"An invasion of Privacy" tells the story of two boys Tom Taylor and Mickey Binks growing up in the middle 1950's. Mickey is the Elvis fan Tom is into James Dean. Tom is not interested in school and plays the wag most days. Mickey and Tom are inseparable and live in the same street. they leave school and Mickey takes on various labouring jobs, Works down on the quay; then as a coalman before getting a job on the Grainger market in Newcastle selling fruit and vegetables. Tom loves cooking and has helped his gran make bread, tarts and scones. he gets a job as an apprentice Baker and confectioner for Archer's bakery. read about their exploits as the two boys grow into men. If you remember what it was like growing up in the fifties then this is definitely one for you to read.


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“Tom couldn’t wait to get home and tell Shirley the good news.

Tom had worked in the Archers bakery since he left Linskill high school in 1955 as a fifteen year old. Son of Carpenter; Tom didn’t like school much, in fact he played the wag most of the time.

He had been caught by the wag man Colin Prince umpteen times and no amount of leathering his arse from both Mr Cook the headmaster or his father would stop him.

He wanted to be like his hero James Dean in “A Rebel without a Cause” he took to growing his hair in the same style and begged his mother to by him sweaters; tight fitted jeans and black winkle picker boots.

Tom was a handsome lad and always had the girls chasing after him. He was five feet eleven then, he was tall but skinny looking. He bought himself a set of chest expanders with his milk round money and he built his body up. He would run around the streets in his black and white base ball boots with a white bubble on the side.’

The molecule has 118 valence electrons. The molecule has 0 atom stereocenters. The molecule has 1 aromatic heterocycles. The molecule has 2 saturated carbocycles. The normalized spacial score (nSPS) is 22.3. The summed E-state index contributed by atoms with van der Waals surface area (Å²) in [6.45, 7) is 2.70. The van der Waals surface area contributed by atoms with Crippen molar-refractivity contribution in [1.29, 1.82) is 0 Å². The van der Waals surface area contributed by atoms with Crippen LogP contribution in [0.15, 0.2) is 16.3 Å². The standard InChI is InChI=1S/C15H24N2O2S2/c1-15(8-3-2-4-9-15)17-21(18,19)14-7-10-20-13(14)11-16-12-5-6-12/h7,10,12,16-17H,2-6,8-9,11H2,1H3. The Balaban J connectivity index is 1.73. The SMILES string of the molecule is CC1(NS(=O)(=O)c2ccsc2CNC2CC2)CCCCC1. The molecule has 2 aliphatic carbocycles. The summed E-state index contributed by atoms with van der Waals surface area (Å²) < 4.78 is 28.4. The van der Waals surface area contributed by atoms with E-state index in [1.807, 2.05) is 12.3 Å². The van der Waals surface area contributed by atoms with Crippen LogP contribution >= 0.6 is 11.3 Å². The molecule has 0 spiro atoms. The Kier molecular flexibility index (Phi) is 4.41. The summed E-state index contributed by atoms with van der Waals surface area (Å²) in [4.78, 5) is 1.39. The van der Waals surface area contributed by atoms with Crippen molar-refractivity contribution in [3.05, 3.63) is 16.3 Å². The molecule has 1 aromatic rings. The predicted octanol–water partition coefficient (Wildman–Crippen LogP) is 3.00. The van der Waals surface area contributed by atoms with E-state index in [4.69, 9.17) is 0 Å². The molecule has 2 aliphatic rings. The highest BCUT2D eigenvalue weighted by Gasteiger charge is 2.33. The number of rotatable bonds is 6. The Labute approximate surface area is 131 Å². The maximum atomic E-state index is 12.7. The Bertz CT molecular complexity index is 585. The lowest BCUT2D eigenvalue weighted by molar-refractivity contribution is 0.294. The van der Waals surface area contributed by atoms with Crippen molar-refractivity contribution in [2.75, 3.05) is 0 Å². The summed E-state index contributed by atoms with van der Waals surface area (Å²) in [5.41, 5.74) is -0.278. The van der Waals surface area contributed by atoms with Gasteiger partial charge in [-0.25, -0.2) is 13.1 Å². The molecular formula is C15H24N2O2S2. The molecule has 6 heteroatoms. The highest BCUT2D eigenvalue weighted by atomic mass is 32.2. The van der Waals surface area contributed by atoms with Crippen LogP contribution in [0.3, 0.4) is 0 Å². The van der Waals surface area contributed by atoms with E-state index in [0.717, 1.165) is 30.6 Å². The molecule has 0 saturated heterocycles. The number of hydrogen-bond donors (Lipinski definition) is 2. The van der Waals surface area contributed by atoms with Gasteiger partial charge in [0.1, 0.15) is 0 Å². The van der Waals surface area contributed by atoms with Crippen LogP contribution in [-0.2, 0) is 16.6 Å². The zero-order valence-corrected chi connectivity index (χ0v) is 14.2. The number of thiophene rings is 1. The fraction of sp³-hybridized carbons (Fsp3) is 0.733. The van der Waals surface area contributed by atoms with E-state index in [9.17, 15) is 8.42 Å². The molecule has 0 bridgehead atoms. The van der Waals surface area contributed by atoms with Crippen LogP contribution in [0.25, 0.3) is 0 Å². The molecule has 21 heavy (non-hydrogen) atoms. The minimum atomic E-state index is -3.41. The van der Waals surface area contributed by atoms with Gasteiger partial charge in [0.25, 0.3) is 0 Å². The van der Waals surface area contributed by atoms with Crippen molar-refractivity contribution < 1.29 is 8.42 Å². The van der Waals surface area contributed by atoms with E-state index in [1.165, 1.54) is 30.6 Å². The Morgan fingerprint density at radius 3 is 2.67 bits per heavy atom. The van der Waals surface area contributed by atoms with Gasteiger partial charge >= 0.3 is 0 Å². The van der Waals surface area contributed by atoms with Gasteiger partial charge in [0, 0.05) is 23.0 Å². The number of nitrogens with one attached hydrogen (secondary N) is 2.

His father tried to get him to cut his hair in a short back and sides but Tommy refused instead he saved up his money and spent three shillings and sixpence every two weeks at Gino’s on Stowell Street in Newcastle. His father said that he had more money than sense. He was the first kid in his street to get a tattoo. He hid it from his father because that would have been taken into his room and given the belt.’

Tom went to all the local dances usually held in Church halls. Tom was also anti church as well and no matter how hard his parents tried Tom would not go.

His father called him a delinquent and he told him if he carried on the way he was going on he’d probably end up in borstal.’

Tom had always liked cooking and would help his grandmother Katie Holland to make the bread and tarts when ever he went around which was most days when he should have been at school. His gran never told on him because he was learning practical skills that would stand him in good stead when he grew up and left school. He would help his Granda Jim in the garden where he kept chickens and grew a wide variety of vegetables. After helping him, his granda would make him a shandy out of Brown ale and lemonade but he wasn’t to tell his father.

Every week they gave him a half crown pocket money which he saved then later would later spend on clothes.


Tom went to his interview in his one and only suit that had been passed down from his uncle Ted. He looked like a pound of sugar in a hundred weight bag as he stood in front of Mr Norman Archer who asked him if he had any experience.

Looking up at the man with greying hair and a black walrus moustache he told him that he helped his Gran made bread and pies.

“Alright I will set you on as an apprentice; you will earn two pounds ten bob a week;

You will need to wear whites which I will supply you with but you will pay for them out of your wages understood?’

“Yes, thank you Mr Archer; what time do I need to be here?’

“You will start at four thirty each morning and don’t be late or I will dock you a half hours pay.

“I won’t Mr Archer and thanks again.’

“Young Tom ran all the way home to tell his mother that he’d got a job as an apprentice baker and confectioner.

He told his mother the wage and what time he had to start in the morning.

“You had better start getting early nights then if you are to be up that early every morning.’

“Aye no more late nights for me.’

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